Online Editor, Ellie Cook, contextualises the Spanish’s capital’s feminist demonstration and the reality of being swept up with the International Women’s Day events.
International Women’s Day was certainly not overlooked in the Spanish capital when the 8th March rolled around. Over 350,000 people surged to be part of the ‘marea morada’, or the ‘purple wave’, as it crashed through the streets of Madrid, snaking from Atocha all the way to Plaza de España. I was one of them.
Declared by the United Nations in 1975, International Women’s Day has sprung from many sources since the late nineteenth century. The violet face paint and waving of banners has its roots in protesting female working conditions in turn-of-the-century New York, and Russian female labourers clamouring on the eve of the 1917 Revolution. Today, it has become something much more cohesive; not just women centred around one specific cause, men and women alike spray paint their hair purple and bob placards through the crowd. The convening bodies of the ‘huelga feminista’, ‘Comisión 8M’ and the trade union ‘Unión General de Trabajadores’ (UGT), have made it clear want they want the 8th of March to be: a denunciation of the continued marginalisation of women across the globe.
The city of Madrid and its political leaders have seemed particularly keen to show their support for the march; the Cibeles Fountain was dyed purple for the occasion, and a number of prominent female government ministers- among them Carmen Calvo, the current President’s second in command and Minister for Equality- made sure to make their presence known. It was a very impressive display, but tainted with more than a smidge of bitterness. A report by La Caixa, published just days before, goes some way to explain why. This report crucially found that a woman, outfitted with identical experience and skills as a man, will still receive on average thirty percent less interview requests exclusively because of her gender. Whilst Madrid has shown itself to put on a very good show of inclusivity and equality, there remains this undercurrent of imbalance and discrimination that the protesters clearly had at the forefront of their minds.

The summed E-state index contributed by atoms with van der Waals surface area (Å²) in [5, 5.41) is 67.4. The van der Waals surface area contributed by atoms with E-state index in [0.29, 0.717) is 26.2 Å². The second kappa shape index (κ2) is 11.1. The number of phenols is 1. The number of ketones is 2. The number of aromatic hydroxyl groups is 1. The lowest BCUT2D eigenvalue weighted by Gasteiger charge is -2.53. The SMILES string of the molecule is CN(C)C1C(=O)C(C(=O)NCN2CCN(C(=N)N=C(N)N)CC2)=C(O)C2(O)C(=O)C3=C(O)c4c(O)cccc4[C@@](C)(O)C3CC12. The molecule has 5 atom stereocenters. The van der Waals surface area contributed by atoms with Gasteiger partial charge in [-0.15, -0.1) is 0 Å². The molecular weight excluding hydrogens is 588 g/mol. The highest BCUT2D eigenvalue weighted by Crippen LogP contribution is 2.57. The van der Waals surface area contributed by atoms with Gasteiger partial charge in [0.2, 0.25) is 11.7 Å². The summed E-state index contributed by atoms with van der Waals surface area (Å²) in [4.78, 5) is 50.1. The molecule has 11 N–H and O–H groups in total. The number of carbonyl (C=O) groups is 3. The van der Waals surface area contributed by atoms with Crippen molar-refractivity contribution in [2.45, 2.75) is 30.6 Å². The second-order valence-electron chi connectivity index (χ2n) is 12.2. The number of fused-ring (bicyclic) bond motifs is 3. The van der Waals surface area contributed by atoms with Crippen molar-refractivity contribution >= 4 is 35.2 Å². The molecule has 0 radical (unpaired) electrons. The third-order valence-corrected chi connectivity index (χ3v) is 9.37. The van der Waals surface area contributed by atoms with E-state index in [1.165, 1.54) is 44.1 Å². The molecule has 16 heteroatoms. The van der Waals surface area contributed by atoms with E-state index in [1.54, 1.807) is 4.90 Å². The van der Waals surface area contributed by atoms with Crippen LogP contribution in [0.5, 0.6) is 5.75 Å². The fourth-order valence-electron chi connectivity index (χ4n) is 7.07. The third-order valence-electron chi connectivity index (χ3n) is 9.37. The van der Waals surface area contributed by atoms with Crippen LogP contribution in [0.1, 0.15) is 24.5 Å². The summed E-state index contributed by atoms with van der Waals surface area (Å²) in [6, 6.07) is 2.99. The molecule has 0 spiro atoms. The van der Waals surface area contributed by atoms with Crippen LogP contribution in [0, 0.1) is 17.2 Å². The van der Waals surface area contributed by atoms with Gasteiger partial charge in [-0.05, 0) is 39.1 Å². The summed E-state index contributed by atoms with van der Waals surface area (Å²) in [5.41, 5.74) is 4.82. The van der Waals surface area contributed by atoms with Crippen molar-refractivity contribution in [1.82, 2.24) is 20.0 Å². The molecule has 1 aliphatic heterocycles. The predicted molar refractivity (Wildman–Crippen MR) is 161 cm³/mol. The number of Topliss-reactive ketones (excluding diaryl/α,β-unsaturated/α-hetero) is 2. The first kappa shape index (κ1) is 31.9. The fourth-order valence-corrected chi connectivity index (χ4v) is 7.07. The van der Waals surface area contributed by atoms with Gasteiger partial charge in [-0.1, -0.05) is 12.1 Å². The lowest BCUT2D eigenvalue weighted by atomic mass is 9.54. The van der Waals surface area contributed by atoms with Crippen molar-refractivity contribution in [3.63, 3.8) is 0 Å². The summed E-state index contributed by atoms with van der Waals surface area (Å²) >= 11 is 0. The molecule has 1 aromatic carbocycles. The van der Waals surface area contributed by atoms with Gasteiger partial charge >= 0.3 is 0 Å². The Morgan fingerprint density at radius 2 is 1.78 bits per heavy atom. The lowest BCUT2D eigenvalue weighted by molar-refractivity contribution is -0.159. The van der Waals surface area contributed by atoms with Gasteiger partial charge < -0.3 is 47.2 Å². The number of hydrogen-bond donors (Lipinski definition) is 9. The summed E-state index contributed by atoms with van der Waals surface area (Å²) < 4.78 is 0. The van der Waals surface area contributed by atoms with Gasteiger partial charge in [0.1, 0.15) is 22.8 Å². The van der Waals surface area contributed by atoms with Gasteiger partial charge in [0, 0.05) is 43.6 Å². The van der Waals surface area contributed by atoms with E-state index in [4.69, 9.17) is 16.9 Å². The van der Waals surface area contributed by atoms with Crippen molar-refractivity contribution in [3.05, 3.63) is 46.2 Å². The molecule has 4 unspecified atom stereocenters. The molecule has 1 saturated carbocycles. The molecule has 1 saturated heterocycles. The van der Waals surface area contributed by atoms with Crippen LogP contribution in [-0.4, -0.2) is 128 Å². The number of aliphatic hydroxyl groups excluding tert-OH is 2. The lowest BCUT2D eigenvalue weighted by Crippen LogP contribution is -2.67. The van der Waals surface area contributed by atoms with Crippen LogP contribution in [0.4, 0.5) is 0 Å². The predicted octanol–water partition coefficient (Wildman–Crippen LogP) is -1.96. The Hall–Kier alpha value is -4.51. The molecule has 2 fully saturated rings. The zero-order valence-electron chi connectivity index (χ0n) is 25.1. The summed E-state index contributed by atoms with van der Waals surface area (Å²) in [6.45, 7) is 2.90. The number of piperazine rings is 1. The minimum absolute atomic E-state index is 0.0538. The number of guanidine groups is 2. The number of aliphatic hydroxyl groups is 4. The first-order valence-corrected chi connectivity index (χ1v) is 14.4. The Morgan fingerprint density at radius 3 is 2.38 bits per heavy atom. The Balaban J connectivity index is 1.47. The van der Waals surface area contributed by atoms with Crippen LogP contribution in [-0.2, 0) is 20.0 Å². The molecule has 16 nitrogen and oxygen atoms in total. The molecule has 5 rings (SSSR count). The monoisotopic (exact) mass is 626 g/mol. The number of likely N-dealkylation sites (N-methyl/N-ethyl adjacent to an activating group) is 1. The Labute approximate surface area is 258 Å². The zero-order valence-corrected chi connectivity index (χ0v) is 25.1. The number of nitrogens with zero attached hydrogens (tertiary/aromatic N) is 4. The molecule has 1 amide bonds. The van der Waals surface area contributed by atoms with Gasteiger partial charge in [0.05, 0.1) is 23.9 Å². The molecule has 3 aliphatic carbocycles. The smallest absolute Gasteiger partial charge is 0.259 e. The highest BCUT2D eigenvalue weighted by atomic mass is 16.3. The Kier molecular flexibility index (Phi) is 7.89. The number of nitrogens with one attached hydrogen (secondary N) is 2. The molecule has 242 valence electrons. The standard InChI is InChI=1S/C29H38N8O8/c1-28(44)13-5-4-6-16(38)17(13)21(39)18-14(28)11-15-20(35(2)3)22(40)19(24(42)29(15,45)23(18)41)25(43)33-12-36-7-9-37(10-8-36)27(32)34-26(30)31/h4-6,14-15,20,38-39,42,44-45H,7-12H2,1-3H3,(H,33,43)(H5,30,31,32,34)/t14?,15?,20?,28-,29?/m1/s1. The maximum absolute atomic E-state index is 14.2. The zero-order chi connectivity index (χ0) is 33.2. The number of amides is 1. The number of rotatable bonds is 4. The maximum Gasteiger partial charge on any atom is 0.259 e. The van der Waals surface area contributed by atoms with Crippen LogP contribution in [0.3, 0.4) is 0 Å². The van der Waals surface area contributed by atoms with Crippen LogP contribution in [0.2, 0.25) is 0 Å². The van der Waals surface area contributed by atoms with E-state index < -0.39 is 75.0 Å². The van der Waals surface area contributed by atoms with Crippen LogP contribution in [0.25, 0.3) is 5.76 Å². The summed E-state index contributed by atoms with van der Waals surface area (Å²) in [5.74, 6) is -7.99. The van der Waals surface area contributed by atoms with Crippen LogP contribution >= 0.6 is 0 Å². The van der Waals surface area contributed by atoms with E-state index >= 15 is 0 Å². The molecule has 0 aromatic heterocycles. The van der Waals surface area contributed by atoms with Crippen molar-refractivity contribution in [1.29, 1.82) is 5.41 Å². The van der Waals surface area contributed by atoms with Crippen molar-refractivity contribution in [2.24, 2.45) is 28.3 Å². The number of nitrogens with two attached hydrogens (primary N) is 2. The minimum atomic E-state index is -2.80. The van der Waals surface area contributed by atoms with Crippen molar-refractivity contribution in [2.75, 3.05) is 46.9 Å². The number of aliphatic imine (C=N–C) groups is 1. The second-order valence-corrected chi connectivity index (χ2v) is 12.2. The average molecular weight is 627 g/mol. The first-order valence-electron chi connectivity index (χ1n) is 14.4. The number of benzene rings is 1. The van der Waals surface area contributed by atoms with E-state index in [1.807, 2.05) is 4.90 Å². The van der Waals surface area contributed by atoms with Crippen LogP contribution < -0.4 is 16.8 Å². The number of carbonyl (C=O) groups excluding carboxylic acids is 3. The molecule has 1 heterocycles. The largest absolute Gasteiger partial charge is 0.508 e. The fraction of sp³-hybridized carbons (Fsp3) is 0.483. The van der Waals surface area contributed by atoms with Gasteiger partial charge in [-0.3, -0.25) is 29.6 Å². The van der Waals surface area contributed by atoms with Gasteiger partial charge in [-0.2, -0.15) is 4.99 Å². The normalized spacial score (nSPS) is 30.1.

It is useful to place International Women’s Day 2019 in its proper context: it is the most recent part of Spain’s turbulent relationship with feminism and female empoderamiento. Just within the twentieth century, the status of the woman was raised briefly up, only to be decisively thrown back down. The short-lived democratic Second Republic waved its magic wand in 1931, and women’s suffrage became a constitutionally enshrined right. As well as the power to vote, the mujer española could now have an abortion without prosecution, take more decisive steps into the world of work and had full legal status within her grasp.
It was a very impressive display, but tainted with more than a smidge of bitterness